At this point, development and the gentrification that goes along with it is a reality. All I'm saying is that people need to consider what gentrification means for the people who already have a life here in East Boston. The South End has become what it is now, for better or worse, because of it's unique history. East Boston will also, hopefully, become something unique and wonderful, because of it's own history and not a carbon copy of any other neighborhood.

Friday, December 09, 2005


From the Washington Post:

Spanish at School Translates to Suspention


I'm promoting this from the comments. Jack concurs with my assessment of the principal in this case. She has expressed her outrage far more eloquently than I, however. Here is her comment. Please check out her blog on this subject:
That's funny - I wrote about this in my blog today, and used that exact word (pendeja) for this principal. I went to technorati to see if it had updated and searched for "pendeja" to find my entry and found yours instead.

Monday, December 05, 2005

Attention condo buyers! Eastie is not the South End.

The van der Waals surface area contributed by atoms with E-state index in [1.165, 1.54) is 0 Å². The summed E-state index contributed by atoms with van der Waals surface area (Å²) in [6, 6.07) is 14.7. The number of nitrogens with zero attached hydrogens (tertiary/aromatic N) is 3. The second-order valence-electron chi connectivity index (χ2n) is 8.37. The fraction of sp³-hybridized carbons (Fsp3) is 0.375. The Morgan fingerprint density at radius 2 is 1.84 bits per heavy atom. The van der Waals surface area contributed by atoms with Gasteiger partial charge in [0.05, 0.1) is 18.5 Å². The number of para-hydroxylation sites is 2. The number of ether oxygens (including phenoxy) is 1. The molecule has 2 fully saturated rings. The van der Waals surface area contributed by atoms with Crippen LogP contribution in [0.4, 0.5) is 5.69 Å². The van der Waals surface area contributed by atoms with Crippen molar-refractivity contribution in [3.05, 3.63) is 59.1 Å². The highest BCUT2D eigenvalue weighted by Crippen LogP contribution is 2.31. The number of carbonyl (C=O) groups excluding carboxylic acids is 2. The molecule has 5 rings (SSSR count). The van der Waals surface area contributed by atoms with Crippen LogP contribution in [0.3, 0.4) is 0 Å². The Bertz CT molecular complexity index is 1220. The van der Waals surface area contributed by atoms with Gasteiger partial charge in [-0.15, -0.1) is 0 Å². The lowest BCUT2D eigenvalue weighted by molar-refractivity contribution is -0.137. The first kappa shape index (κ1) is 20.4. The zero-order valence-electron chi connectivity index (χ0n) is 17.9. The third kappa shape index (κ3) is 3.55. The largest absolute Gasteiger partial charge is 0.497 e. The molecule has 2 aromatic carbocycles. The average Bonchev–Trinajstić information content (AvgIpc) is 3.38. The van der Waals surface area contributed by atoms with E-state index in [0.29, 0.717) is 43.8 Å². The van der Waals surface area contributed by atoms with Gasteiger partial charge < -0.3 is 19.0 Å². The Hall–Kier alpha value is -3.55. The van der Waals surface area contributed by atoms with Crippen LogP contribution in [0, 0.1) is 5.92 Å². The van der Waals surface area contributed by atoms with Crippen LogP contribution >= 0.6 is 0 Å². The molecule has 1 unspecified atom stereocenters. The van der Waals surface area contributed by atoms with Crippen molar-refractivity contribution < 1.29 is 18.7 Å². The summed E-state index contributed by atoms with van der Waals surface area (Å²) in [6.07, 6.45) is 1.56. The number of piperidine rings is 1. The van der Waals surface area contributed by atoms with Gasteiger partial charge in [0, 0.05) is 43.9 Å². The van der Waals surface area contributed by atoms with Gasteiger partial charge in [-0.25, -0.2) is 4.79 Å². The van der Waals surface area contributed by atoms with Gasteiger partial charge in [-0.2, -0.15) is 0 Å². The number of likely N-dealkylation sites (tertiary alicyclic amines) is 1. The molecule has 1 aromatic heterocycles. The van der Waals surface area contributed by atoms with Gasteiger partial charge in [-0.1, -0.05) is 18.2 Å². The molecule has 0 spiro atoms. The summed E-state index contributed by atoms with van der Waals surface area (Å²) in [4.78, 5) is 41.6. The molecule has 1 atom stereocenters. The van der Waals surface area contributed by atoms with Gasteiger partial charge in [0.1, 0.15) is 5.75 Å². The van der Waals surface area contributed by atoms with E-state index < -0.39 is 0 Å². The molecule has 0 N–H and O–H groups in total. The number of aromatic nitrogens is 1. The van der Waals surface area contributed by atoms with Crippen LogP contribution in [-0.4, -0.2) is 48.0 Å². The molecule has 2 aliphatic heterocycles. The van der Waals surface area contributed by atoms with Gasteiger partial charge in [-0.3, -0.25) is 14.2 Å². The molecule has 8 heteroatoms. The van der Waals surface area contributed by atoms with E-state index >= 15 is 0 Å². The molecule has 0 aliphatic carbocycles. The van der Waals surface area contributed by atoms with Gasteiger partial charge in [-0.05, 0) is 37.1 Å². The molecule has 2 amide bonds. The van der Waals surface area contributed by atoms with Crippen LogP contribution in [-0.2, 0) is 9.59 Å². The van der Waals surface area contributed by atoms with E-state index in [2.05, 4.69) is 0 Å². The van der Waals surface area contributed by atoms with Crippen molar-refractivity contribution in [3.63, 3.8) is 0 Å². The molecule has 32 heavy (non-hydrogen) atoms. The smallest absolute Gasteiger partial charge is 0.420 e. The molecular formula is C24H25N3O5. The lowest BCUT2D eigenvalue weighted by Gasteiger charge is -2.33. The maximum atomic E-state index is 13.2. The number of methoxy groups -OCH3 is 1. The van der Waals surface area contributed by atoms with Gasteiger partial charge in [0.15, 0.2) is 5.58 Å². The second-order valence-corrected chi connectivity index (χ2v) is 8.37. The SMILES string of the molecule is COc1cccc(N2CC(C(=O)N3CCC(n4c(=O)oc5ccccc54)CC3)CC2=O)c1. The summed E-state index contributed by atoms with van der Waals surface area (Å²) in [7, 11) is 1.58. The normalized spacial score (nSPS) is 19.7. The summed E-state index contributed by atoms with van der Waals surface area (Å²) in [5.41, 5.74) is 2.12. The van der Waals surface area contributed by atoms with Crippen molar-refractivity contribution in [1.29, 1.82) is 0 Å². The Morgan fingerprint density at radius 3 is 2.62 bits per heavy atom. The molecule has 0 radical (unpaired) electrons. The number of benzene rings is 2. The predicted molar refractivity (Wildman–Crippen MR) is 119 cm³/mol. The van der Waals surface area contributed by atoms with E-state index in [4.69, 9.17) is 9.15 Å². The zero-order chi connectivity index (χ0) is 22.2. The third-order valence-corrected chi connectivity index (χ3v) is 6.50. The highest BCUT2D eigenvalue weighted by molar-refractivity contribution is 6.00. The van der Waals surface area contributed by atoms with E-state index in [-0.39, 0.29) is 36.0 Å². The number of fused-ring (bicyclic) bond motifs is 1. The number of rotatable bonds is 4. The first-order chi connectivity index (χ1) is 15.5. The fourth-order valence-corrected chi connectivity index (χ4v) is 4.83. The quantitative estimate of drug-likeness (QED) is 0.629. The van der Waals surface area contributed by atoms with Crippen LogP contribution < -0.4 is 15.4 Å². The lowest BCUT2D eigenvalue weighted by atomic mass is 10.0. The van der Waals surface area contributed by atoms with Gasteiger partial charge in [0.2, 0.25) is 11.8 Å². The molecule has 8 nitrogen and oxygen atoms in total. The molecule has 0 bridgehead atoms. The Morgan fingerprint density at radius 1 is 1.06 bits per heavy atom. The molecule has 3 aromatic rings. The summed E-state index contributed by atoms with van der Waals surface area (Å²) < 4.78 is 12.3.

I keep reading comments on other blogs and news articles about East Boston, which keep harping on this idea of East Boston becoming the next South End or North End. Listen people, East Boston is nothing like the South End and frankly, I don't think it ever will be, despite the real estate hype. Personally, I think that is a good thing. I like my neighborhood neighborly. I like living with other real people and not having tourists trapsing all over my town, but what do I know. The bottom line is that from the day the East Boston Company layed out the plots that would become East Boston way back in 1833, there have been visions of Eastie becoming the playground of the rich. A place where the well to-do would build their summer homes. And right from the beginning, the working class moved in instead. My question is, why on earth does anyone want Eastie to be the South End, or the North End, or Somerville for that matter? Why does everything have to be the cookie-cutter image of everything else. The truth is that the "dive bars" and "ghetto stores," and taco places that line the streets of Eastie make up a scene. It just doesn't happen to be your scene. Instead of trying to force that scene out to create some bourgeois, idea of hip, why not come to Eastie with the idea of creating something new. Why can't Eastie be a place where you can get a latte and a pupusa?